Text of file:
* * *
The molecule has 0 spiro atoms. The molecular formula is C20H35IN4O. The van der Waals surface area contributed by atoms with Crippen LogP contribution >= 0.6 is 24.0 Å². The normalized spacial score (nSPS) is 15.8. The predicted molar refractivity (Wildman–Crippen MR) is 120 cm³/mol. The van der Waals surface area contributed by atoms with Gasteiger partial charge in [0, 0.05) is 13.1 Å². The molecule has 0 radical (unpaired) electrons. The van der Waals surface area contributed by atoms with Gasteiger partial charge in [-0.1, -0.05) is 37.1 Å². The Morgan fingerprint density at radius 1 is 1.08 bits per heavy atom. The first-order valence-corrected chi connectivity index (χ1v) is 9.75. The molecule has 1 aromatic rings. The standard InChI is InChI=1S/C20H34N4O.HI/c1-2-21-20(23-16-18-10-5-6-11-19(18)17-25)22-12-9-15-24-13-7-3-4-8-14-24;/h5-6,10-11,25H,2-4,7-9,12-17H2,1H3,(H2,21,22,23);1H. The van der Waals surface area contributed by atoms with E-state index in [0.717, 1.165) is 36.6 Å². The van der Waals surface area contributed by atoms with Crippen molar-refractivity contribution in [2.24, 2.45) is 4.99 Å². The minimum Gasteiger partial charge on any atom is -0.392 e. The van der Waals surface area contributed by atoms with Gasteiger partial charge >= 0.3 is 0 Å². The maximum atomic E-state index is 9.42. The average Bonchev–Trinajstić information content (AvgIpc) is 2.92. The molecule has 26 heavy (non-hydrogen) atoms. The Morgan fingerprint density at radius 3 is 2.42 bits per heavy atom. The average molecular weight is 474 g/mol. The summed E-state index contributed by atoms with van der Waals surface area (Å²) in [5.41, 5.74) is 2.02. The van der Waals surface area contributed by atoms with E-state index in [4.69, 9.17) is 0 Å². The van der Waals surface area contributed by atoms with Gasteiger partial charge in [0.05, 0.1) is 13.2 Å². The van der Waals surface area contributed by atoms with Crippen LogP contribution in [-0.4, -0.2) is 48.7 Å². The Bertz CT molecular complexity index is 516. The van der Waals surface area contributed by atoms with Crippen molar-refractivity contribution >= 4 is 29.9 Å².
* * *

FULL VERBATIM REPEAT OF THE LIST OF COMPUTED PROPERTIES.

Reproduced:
The molecule has 0 spiro atoms. The molecular formula is C20H35IN4O. The van der Waals surface area contributed by atoms with Crippen LogP contribution >= 0.6 is 24.0 Å². The normalized spacial score (nSPS) is 15.8. The predicted molar refractivity (Wildman–Crippen MR) is 120 cm³/mol. The van der Waals surface area contributed by atoms with Gasteiger partial charge in [0, 0.05) is 13.1 Å². The molecule has 0 radical (unpaired) electrons. The van der Waals surface area contributed by atoms with Gasteiger partial charge in [-0.1, -0.05) is 37.1 Å². The Morgan fingerprint density at radius 1 is 1.08 bits per heavy atom. The first-order valence-corrected chi connectivity index (χ1v) is 9.75. The molecule has 1 aromatic rings. The standard InChI is InChI=1S/C20H34N4O.HI/c1-2-21-20(23-16-18-10-5-6-11-19(18)17-25)22-12-9-15-24-13-7-3-4-8-14-24;/h5-6,10-11,25H,2-4,7-9,12-17H2,1H3,(H2,21,22,23);1H. The van der Waals surface area contributed by atoms with E-state index in [0.717, 1.165) is 36.6 Å². The van der Waals surface area contributed by atoms with Crippen molar-refractivity contribution in [2.24, 2.45) is 4.99 Å². The minimum Gasteiger partial charge on any atom is -0.392 e. The van der Waals surface area contributed by atoms with Gasteiger partial charge >= 0.3 is 0 Å². The maximum atomic E-state index is 9.42. The average Bonchev–Trinajstić information content (AvgIpc) is 2.92. The molecule has 26 heavy (non-hydrogen) atoms. The Morgan fingerprint density at radius 3 is 2.42 bits per heavy atom. The average molecular weight is 474 g/mol. The summed E-state index contributed by atoms with van der Waals surface area (Å²) in [5.41, 5.74) is 2.02. The van der Waals surface area contributed by atoms with E-state index in [4.69, 9.17) is 0 Å². The van der Waals surface area contributed by atoms with Gasteiger partial charge in [0.05, 0.1) is 13.2 Å². The van der Waals surface area contributed by atoms with Crippen LogP contribution in [-0.4, -0.2) is 48.7 Å². The Bertz CT molecular complexity index is 516. The van der Waals surface area contributed by atoms with Crippen molar-refractivity contribution >= 4 is 29.9 Å².